Hamlet is predicated on contradiction (he is at once the most inward of protagonists and an addict of theatricality). Take the ghost of Hamlet’s father. He seems to hail up from the Catholic idea of purgatory and come into a protestant Denmark with a decidedly dubious ethical mission. Why doesn’t he come to haunt Claudius, rather than his innocent son? Why does he embroil young Hamlet in a plot that stands every chance of being the death of him? Well might Richard Eyre’s famous Royal Court staging in 1973 have shown Jonathan Pryce hawking up the guttural voice of old Hamlet and his fatal injunctions from his own distempered innards.
Kitted out with a medallion and a leather jacket, McKellen first tackled the part in 1971 for the Prospect Theatre Company. In 1971, he specified that the Prospect would take the line that Hamlet “is a youngster who knows exactly what has to be done, but lacks the manly resources to do it”. I doubt if that is his view today. At 83, he comes back to the role with a lifetime’s experience not just of theatre but of latter-day global fame as Gandalf in the Lord of the Rings movies and as Magneto in the X-Men franchise. Youth may be wasted on the young, as George Bernard Shaw joked, but there’s special poignancy in the recognition that it is only through the perilous business of having once been young that we could ever have that piercing sorry/grateful perception of it in later life.
The greatest cinematic adaptation is, for my money, Grigori Kozintsev’s 1964 black and white film produced by the Soviet Union and thrillingly photographed in the ruins of an actual castle in Tallin, Estonia. There is a brilliant sequence where the ghost of Hamlet’s father is seen ominously patrolling the battlements, his cape picked out in black billowing outline against the night sky. When contemplating the afterlife of this play, I am reminded of the quip Zhou Enlai is said to have made when asked about the impact of the French Revolution: “Too early to say.”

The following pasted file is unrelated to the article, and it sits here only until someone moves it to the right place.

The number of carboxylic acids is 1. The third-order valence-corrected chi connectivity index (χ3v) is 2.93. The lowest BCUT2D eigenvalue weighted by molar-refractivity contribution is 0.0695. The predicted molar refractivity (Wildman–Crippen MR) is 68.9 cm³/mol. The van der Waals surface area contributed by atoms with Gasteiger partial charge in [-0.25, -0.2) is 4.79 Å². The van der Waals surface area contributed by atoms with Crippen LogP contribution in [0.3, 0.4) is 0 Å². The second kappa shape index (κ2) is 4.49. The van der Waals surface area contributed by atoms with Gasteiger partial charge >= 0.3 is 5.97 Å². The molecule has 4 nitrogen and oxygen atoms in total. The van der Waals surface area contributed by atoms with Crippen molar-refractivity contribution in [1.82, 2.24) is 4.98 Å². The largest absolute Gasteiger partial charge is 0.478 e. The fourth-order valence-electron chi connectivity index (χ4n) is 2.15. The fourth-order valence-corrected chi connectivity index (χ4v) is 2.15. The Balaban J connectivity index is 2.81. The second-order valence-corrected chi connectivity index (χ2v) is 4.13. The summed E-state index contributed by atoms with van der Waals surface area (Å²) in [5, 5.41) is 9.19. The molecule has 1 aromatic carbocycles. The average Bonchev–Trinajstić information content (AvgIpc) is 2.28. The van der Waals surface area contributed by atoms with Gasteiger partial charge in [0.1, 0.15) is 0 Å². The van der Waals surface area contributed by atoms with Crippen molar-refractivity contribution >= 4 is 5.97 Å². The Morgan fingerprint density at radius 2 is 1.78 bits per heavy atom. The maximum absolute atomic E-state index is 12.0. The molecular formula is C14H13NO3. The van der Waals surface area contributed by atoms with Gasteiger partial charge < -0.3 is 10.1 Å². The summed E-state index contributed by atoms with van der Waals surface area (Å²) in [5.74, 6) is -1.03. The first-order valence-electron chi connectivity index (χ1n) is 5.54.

Certainly, Hamlet would be no use if you wanted to make the case that theatre is in danger of becoming old-fashioned because it wastes too much time reviving classics. It is, in the words of Ezra Pound, “news that stays news”. The #MeToo movement shed valuable light by focusing attention on how, for all his capaciousness of mind and spirit, this hero has difficulty in forming a non-dysfunctional relationship with a woman. And the all-female companies (like the one headed at the Donmar Warehouse by Harriet Walter, who tops my Hamlet wish-list) are a salutary riposte to the Elizabethan theatre which banned women actors and would have assigned the parts of Gertrude and Ophelia to young men.
At the same time, with all due respect to Maxine Peake and Cush Jumbo (recent and future exponents of Hamlet), it says something about the groundbreaking nature of the play and about the slim pickings in the rest of the repertoire that there is a long and honourable tradition (I am not saying it was encouraged) of women taking on the role (Sarah Siddons, Sarah Bernhardt, Eva le Gallienne, Angela Winkler et al).
The performance history of the play is enriched by the cross-fertilisation it inspires. In particular, Rosencrantz and Guildenstern Are Dead – Tom Stoppard’s swivelling-round of the proceedings so that we see Hamlet from the point of view of hapless, expendable underdogs – has entered the bloodstream of the play’s afterlife.
Lastly, given that they have been rehearsing during a pandemic and have had their starting date delayed by lockdowns, McKellen, Mathias and company must have reflected on the fascinating topic of how Hamlet would respond to Covid-19. The play is an extended and profound pun on what it means to “act” – on the one hand to contrive an “antic disposition” that may dangerously veer into moments of genuine madness, as opposed, on the other hand, to dealing a decisive killer-blow. I instantly thought of Hamlet when I first saw those luridly lit posters saying “Act Like You’ve Got It”. I think he might have a speech teasing out the meaning of those.
Meanwhile, we can safely say that Hamlet is in no danger of reaching its sell-by date before McKellen’s production gets to open. As a creative stimulus, the play is inexhaustible.